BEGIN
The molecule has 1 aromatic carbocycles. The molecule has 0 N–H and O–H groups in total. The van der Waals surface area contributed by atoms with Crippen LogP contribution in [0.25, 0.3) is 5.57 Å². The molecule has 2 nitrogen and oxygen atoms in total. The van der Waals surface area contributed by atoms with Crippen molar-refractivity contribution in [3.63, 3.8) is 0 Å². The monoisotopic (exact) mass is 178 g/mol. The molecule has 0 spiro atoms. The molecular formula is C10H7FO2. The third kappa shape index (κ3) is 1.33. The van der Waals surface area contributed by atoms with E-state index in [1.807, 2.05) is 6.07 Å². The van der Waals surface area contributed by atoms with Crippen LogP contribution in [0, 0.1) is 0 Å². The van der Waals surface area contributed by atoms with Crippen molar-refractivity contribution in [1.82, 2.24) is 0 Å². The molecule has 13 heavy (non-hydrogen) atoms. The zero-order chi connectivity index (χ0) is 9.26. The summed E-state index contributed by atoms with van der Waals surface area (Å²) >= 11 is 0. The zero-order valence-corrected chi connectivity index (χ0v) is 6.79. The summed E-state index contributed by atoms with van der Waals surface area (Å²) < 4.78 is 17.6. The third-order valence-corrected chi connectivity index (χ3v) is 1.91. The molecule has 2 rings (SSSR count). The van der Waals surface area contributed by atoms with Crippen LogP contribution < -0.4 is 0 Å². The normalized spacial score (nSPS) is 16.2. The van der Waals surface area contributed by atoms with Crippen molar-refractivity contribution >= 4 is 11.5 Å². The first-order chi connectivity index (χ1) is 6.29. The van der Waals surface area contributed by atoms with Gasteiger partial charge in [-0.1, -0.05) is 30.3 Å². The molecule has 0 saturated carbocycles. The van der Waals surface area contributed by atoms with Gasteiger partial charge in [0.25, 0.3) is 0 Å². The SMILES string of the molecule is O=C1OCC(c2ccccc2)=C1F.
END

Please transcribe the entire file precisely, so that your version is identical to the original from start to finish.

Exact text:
The molecule has 1 aromatic carbocycles. The molecule has 0 N–H and O–H groups in total. The van der Waals surface area contributed by atoms with Crippen LogP contribution in [0.25, 0.3) is 5.57 Å². The molecule has 2 nitrogen and oxygen atoms in total. The van der Waals surface area contributed by atoms with Crippen molar-refractivity contribution in [3.63, 3.8) is 0 Å². The monoisotopic (exact) mass is 178 g/mol. The molecule has 0 spiro atoms. The molecular formula is C10H7FO2. The third kappa shape index (κ3) is 1.33. The van der Waals surface area contributed by atoms with E-state index in [1.807, 2.05) is 6.07 Å². The van der Waals surface area contributed by atoms with Crippen LogP contribution in [0, 0.1) is 0 Å². The van der Waals surface area contributed by atoms with Crippen molar-refractivity contribution in [1.82, 2.24) is 0 Å². The molecule has 13 heavy (non-hydrogen) atoms. The zero-order chi connectivity index (χ0) is 9.26. The summed E-state index contributed by atoms with van der Waals surface area (Å²) >= 11 is 0. The zero-order valence-corrected chi connectivity index (χ0v) is 6.79. The summed E-state index contributed by atoms with van der Waals surface area (Å²) < 4.78 is 17.6. The third-order valence-corrected chi connectivity index (χ3v) is 1.91. The molecule has 2 rings (SSSR count). The van der Waals surface area contributed by atoms with Crippen LogP contribution < -0.4 is 0 Å². The normalized spacial score (nSPS) is 16.2. The van der Waals surface area contributed by atoms with Crippen molar-refractivity contribution >= 4 is 11.5 Å². The first-order chi connectivity index (χ1) is 6.29. The van der Waals surface area contributed by atoms with Gasteiger partial charge in [-0.1, -0.05) is 30.3 Å². The molecule has 0 saturated carbocycles. The van der Waals surface area contributed by atoms with Gasteiger partial charge in [0.25, 0.3) is 0 Å². The SMILES string of the molecule is O=C1OCC(c2ccccc2)=C1F.